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New York Resident Trust vs. an Individual Tax Rate

This post looks at the New York State (NY) treatment of trusts and compares it to the tax treatment of an individual. The memo solely compares NY tax rates of individuals and of a trust, and does not analyze the Federal Tax Code. First, it is essential to understand which trusts are bound by NY tax laws. Section 605 of the New York Tax Code (Tax Code) defines the resident trust. The trust is considered a NY resident if (A) a domiciled decedent dies and the trust transfers via a will (testamentary trust); or (B) the trust grantor was domiciled in NY at the time the trust turned irrevocable (inter vivos trust). Due to constitutional concerns, there is an exemption from NY taxation if the connection [1] to New York of the resident trust is tenuous. Therefore, it may be beneficial in setting up an out-of-state trust or in some [2] cases “moving the administration and the trustees out of the State”.[3] In the case of a NY Trust, the Tax Code treats a trust in the same way as resident unmarried individuals, married individuals filing separate returns, and estates. Compare the below charts for the 2019 tax year from Section 601 of the 4 Tax Code.[5]

Based on the above chart, the tax rate of a NY resident trust is higher than those of married individuals filing jointly, surviving households, and of the resident heads of households. Moreover, a trust cannot take advantage of the state’s standard deductions as could individuals. Section 619 of the Tax Code, however, allows for some itemized deductions.[6] Moreover, beyond the scope of this memo are potential additions or subtractions to the trust’s taxable income.[7] In NY, trusts are seemingly taxed at a less-favorable rate. For example, a trust with $2MM in taxable income pays $155,833 in State taxes, compared to $135,466 that married individuals filing joint returns would pay. Thus, such tax consequences should be considered in the cost/benefit analysis when contemplating creating a NY trust.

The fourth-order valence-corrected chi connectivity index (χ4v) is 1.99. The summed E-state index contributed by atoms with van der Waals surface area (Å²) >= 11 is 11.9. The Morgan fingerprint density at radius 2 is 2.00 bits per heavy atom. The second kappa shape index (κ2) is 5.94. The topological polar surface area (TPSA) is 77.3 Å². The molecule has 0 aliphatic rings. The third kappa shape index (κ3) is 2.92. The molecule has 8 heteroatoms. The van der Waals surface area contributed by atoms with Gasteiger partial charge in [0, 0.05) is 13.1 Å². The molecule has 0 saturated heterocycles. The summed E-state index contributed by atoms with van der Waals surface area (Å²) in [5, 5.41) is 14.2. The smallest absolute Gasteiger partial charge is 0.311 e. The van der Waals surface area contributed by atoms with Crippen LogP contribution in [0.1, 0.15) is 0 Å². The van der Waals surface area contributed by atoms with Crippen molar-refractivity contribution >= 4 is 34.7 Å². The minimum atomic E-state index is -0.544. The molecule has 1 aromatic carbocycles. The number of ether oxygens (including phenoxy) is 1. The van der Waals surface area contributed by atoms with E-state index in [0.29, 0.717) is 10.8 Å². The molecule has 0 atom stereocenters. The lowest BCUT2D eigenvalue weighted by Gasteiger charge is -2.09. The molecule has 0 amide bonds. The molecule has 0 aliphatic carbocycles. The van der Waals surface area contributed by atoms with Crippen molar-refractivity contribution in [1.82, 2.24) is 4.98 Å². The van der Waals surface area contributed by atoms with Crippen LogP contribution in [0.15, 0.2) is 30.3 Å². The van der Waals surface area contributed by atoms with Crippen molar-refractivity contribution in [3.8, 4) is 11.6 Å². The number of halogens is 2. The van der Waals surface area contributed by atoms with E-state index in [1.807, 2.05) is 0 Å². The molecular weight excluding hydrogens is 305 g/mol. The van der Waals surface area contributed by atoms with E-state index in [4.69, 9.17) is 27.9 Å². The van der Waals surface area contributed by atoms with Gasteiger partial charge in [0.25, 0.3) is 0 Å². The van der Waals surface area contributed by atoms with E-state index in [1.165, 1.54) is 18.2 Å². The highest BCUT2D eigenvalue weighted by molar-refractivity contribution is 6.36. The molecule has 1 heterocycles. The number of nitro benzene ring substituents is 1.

Call the Law Offices of Albert Goodwin at 718-509-9774, New York estate, guardianship, wills, trust, Medicaid and probate lawyer, and make an appointment to discuss your tax situation.

[1] Tax Law § 605(b)(3)(B)–(C).

[2] Id. § 605(b)(3)(D); See also Mercantile-Safe Deposit & Tr. Co. v. Murphy, 15 N.Y.2d 579, 581 (1964) (affirming lower court’s decision that that “the imposition of a tax in the State in which the beneficiaries of a trust reside, on securities in the possession of the trustee in another State, to the control or possession of which the beneficiaries have no present right, is in violation of the Fourteenth Amendment”).

[3] Eileen Caulfield Schwab & William P. LaPiana, The Income Taxation of New York Resident Trust, 68 N.Y. St. B. J. 30 (Mar./Apr. 1996).

[3] Tax Law § 601(c).

[4] Id. § 601(a)–(c).

[5] Id. § 619(b).

[6] Id. § 618.